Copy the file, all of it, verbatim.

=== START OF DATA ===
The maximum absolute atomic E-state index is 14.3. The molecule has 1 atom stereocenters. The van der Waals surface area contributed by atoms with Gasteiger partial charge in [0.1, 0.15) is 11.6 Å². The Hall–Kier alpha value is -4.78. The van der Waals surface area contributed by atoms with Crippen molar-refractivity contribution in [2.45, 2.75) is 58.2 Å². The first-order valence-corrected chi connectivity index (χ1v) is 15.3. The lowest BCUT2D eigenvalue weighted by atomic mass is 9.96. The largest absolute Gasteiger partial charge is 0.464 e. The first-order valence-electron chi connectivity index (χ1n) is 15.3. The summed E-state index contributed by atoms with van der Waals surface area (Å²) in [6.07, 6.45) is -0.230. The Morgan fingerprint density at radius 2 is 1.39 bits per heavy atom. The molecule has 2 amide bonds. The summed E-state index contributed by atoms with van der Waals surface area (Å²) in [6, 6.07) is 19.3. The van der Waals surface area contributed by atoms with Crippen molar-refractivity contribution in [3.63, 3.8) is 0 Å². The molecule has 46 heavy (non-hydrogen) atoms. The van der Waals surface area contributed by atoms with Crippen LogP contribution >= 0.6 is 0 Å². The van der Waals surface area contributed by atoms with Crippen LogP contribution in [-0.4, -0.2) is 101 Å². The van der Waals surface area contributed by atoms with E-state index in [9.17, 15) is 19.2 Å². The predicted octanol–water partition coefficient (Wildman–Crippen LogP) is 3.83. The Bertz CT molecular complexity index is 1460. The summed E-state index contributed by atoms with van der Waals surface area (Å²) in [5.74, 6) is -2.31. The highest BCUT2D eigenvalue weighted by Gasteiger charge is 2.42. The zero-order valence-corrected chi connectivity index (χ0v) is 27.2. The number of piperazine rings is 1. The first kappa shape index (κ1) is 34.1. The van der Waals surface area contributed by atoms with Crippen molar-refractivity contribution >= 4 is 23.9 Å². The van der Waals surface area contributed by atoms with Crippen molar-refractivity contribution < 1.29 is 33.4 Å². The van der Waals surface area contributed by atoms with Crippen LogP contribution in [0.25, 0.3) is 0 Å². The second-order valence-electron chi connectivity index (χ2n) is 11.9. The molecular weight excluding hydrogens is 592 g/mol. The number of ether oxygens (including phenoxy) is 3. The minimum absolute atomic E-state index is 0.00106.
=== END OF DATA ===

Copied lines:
The maximum absolute atomic E-state index is 14.3. The molecule has 1 atom stereocenters. The van der Waals surface area contributed by atoms with Gasteiger partial charge in [0.1, 0.15) is 11.6 Å². The Hall–Kier alpha value is -4.78. The van der Waals surface area contributed by atoms with Crippen molar-refractivity contribution in [2.45, 2.75) is 58.2 Å². The first-order valence-corrected chi connectivity index (χ1v) is 15.3. The lowest BCUT2D eigenvalue weighted by atomic mass is 9.96. The largest absolute Gasteiger partial charge is 0.464 e. The first-order valence-electron chi connectivity index (χ1n) is 15.3. The summed E-state index contributed by atoms with van der Waals surface area (Å²) in [6.07, 6.45) is -0.230. The Morgan fingerprint density at radius 2 is 1.39 bits per heavy atom. The molecule has 2 amide bonds. The summed E-state index contributed by atoms with van der Waals surface area (Å²) in [6, 6.07) is 19.3. The van der Waals surface area contributed by atoms with Crippen molar-refractivity contribution in [3.63, 3.8) is 0 Å². The molecule has 46 heavy (non-hydrogen) atoms. The van der Waals surface area contributed by atoms with Crippen LogP contribution >= 0.6 is 0 Å². The van der Waals surface area contributed by atoms with Crippen LogP contribution in [-0.4, -0.2) is 101 Å². The van der Waals surface area contributed by atoms with E-state index in [9.17, 15) is 19.2 Å². The predicted octanol–water partition coefficient (Wildman–Crippen LogP) is 3.83. The Bertz CT molecular complexity index is 1460. The summed E-state index contributed by atoms with van der Waals surface area (Å²) in [5.74, 6) is -2.31. The highest BCUT2D eigenvalue weighted by Gasteiger charge is 2.42. The zero-order valence-corrected chi connectivity index (χ0v) is 27.2. The number of piperazine rings is 1. The first kappa shape index (κ1) is 34.1. The van der Waals surface area contributed by atoms with Crippen molar-refractivity contribution >= 4 is 23.9 Å². The van der Waals surface area contributed by atoms with Crippen molar-refractivity contribution < 1.29 is 33.4 Å². The van der Waals surface area contributed by atoms with Crippen LogP contribution in [0.25, 0.3) is 0 Å². The second-order valence-electron chi connectivity index (χ2n) is 11.9. The molecular weight excluding hydrogens is 592 g/mol. The number of ether oxygens (including phenoxy) is 3. The minimum absolute atomic E-state index is 0.00106.